CHECHEN FORCES REGAIN GROUND IN BATTLE FOR GROZNY.
Heavy street fighting
continued in Grozny on 2 January, Western agencies reported; Chechen forces
succeeded in retaining control of the presidential palace and forced Russian
troops out of the city center, after which Russian forces resumed their aerial
bombardment of residential districts. The Russian government press center
conceded that Chechen fighters had destroyed "several dozen" Russian armed
vehicles, and that Russian forces were "regrouping;" it described the situation
as "very tense." Speaking on local television in the late evening of 2 January,
Chechen President Dzhokhar Dudaev said that the storming of Grozny had been "a
catastrophe" for the Russians, and that several hundred Russian soldiers and
officers had been captured. He again called for negotiations on a cease-fire
and the peaceful withdrawal of Russian troops. Speaking at a press conference
in Moscow on 2 January, members of the Russia's Choice faction in the State
Duma who were in Grozny at the time of the Russian incursion on 31 December
charged that a "full-scale war" was in progress in which "hundreds of military
servicemen had been killed and tens of thousands of civilians made homeless,"
according to Interfax of 2 January. They demanded the resignation of Defense
Minister Pavel Grachev and Deputy Prime Minister Nikolai Egorov, whom they hold
responsible for massive human rights violations in Chechnya, AFP reported.
Russian military spokesman rejected this estimate of Russian losses as "grossly
exaggerated." In another development, the Russian government press service
claimed on January 1-2 that the Chechens were using crude chemical weapons
against Russian troops and that there had been casualties, ITAR-TASS reported.
* Liz Fuller and Doug Clarke
RYBKIN ON CHECHNYA.
In an interview with ITAR-TASS on 2 January, State
Duma Chairman Ivan Rybkin, who endorsed the Russian intervention in Chechnya
shortly after it began, called on Russian forces to stop fighting and Chechen
fighters to lay down their arms and begin talks. Rybkin rejected deputies'
calls for a special session on the conflict, stating that questions of war and
peace fell under the jurisdiction not of the Duma but of the upper house, the
Federation Council. He also said he would urge the Security Council, of which
he is a member, to take "political measures" to resolve the crisis. * Penny
FRANCE, GERMANY ADVOCATE OSCE INVOLVEMENT IN CHECHNYA.
In an interview
given to Deutschlandfunk on 2 January, German Foreign Minister Klaus Kinkel
said that he had asked his Russian counterpart Andrei Kozyrev to consider
asking the Organization for Security and Cooperation in Europe to send
observers to Chechnya; the French Foreign Ministry likewise advocated OSCE
mediation in an attempt to achieve a peaceful settlement, according to AFP.
Also on 2 January, a spokesman for the German Foreign Ministry expressed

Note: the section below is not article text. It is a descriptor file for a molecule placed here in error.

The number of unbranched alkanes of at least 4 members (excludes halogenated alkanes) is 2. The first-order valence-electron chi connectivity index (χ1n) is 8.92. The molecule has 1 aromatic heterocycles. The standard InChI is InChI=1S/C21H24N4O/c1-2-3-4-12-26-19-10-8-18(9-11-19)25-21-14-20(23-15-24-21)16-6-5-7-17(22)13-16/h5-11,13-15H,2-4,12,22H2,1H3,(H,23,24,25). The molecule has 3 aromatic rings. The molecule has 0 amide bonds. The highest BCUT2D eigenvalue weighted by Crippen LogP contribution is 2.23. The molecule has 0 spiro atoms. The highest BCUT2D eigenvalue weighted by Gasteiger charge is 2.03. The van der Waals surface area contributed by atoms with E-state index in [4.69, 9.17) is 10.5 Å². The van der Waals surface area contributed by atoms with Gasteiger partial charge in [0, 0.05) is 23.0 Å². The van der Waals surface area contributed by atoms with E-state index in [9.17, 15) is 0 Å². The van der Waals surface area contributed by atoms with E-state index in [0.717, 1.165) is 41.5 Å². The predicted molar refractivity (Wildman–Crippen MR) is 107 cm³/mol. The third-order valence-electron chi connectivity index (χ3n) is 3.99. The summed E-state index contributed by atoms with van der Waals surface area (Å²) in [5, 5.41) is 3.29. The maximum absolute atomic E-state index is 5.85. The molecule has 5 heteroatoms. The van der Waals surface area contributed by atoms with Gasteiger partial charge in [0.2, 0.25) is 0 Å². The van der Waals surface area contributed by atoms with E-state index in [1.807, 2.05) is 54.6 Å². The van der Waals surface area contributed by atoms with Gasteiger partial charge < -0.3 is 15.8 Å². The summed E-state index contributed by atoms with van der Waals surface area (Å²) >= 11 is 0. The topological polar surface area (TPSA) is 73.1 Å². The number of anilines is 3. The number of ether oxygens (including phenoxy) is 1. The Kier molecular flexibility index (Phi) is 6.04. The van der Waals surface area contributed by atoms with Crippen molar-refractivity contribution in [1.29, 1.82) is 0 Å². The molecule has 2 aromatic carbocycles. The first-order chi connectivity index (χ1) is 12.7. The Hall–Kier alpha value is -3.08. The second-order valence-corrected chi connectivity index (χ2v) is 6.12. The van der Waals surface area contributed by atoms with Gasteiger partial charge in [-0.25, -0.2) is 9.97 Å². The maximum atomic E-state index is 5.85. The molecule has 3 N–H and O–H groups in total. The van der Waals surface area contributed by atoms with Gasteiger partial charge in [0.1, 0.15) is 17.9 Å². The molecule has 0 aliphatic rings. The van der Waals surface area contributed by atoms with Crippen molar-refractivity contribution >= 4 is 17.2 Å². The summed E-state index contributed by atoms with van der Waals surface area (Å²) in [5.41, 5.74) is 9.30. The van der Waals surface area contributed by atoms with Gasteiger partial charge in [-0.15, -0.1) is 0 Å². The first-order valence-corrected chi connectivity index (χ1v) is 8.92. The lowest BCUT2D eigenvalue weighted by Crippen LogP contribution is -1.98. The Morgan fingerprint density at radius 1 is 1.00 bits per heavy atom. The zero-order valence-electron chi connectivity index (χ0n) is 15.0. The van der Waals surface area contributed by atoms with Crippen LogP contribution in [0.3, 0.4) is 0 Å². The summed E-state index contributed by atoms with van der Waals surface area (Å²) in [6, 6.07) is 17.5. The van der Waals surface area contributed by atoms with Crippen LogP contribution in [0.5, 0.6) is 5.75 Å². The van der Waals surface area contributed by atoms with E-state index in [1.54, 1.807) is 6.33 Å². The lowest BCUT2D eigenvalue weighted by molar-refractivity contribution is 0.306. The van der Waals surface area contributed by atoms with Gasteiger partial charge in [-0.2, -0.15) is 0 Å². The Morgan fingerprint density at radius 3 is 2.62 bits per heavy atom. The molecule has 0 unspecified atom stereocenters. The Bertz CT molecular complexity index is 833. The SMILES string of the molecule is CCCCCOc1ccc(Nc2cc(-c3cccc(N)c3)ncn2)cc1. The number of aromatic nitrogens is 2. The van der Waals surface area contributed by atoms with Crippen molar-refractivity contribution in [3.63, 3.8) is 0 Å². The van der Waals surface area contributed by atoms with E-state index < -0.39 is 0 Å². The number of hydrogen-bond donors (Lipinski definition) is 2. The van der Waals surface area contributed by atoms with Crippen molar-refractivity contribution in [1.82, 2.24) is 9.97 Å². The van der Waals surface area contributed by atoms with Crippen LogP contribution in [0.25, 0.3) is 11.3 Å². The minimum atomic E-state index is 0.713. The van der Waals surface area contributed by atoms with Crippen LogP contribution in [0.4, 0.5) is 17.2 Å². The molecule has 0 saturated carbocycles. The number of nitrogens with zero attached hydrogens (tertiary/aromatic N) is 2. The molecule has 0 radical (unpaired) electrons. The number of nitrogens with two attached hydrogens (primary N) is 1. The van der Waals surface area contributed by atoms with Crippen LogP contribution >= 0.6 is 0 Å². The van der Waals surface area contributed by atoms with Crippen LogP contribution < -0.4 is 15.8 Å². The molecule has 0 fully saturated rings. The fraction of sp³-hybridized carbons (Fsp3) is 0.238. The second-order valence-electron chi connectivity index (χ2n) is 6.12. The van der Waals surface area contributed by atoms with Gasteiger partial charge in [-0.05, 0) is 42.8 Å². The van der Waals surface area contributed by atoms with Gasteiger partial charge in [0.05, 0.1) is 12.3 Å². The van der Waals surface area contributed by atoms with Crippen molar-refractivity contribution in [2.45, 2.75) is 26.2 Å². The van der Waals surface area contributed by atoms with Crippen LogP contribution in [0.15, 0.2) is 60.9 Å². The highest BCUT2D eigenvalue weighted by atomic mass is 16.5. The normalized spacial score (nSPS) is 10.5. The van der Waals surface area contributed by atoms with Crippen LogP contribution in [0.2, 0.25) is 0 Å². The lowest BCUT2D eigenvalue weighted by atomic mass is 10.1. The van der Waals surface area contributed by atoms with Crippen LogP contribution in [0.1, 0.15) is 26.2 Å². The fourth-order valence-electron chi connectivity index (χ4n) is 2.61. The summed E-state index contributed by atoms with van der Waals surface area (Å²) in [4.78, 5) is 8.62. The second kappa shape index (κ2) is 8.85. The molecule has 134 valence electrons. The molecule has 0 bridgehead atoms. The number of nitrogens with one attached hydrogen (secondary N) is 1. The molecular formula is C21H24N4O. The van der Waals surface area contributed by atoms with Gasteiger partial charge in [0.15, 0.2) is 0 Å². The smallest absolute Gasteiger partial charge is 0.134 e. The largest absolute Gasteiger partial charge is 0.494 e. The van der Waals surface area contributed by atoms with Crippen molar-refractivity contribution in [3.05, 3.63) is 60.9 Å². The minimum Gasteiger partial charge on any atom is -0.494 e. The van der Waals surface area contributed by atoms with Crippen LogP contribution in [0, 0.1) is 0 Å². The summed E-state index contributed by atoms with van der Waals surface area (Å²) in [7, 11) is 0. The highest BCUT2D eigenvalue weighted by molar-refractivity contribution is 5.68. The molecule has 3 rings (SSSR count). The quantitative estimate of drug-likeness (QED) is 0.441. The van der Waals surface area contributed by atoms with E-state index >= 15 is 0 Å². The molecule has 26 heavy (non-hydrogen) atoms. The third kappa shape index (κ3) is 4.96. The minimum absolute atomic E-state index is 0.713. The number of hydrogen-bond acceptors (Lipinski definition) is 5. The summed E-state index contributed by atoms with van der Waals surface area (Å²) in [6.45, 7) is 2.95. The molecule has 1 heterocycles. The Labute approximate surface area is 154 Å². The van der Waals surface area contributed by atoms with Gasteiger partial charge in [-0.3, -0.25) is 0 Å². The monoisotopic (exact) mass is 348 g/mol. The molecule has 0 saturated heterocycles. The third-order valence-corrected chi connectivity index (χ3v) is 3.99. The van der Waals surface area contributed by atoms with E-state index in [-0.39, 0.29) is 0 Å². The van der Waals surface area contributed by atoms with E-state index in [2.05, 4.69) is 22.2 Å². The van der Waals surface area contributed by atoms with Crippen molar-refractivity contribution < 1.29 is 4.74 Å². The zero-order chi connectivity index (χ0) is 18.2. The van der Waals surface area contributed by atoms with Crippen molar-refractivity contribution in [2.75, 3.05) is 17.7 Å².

concern over human rights violations in Chechnya, and said that Germany had
protested to Russia that the principle of using only means commensurate with
the situation was not being observed. * Liz Fuller
UKRAINIAN FOREIGN MINISTER ON CHECHNYA.
On 2 January UNIAN reported that
the Ukrainian foreign minister, Henadii Udovenko, condemned the losss of life
on both sides in Chechnya in an interview. However, he added that events in
Chechnya should not affect Russian-Ukrainian relations and that Kiev treats the
conflict in Chechnya as a Russian internal affair. In recent days the Ukrainian
Red Cross and other Ukrainian groups have issued statements condemning Russia's
policy towards Chechnya. * Ustina Markus
DEFENSE BUDGET FAILS TO MEET EVEN MINIMUM NEEDS.
Col. Gen. Vasily
Vorobyev, chief of the Russian General Staff's Main Directorate of Military
Budget and Finance, told Interfax on 1 January that the proposed military
budget of 44 trillion rubles for 1995 fails to meet even the minimum needs of
the Russian military. He said that the government still had not paid 13
trillion rubles from the 1994 budget, resulting in the defense ministry owing
defense enterprises 7.8 trillion rubles. Vorobyev reported that the ministry
had found ways to save 4 trillion rubles but had to spend all the money it
received on wages. As a result he said that oil refineries had practically
stopped supplying the military with fuel and many military airports had no more
aviation kerosene. In his view, reducing the number of people in the services
would not be the answer, since this would require additional funds and
aggravate social tension. * Doug Clarke
YELTSIN URGES REVISION OF CFE TREATY.
Russian President Boris Yeltsin is
stepping up the campaign for a revision of the 1990 Treaty on Conventional
Forces in Europe (CFE). Yeltsin wants to increase the number of Russian troops
stationed in the Caucasus, and has sent a letter to this effect to several NATO
countries, AFP of 30 December and the Sueddeutsche Zeitung of 31
December reported quoting a Western envoy to the CSCE. Germany opposes any
modification of the CFE treaty that would set a precedent , as do Turkey and
several other NATO members. * Liz Fuller
RUSSIAN FOREIGN MINISTRY ON IRAQ.
In an interview given to Interfax on
30 December, Deputy Foreign Minister Viktor Posuvalyuk said that France and
China are moving closer to Russia's position over Iraq. Russia has been arguing
that Iraq has been complying with resolution 687 on its disarmament since
October 1993, and thus the UN Security Council should consider lifting the oil
embargo against Baghdad. Posuvalyuk suggested that Iraq be given a six-month
test period and if it complied with the UN disarmament requirements during that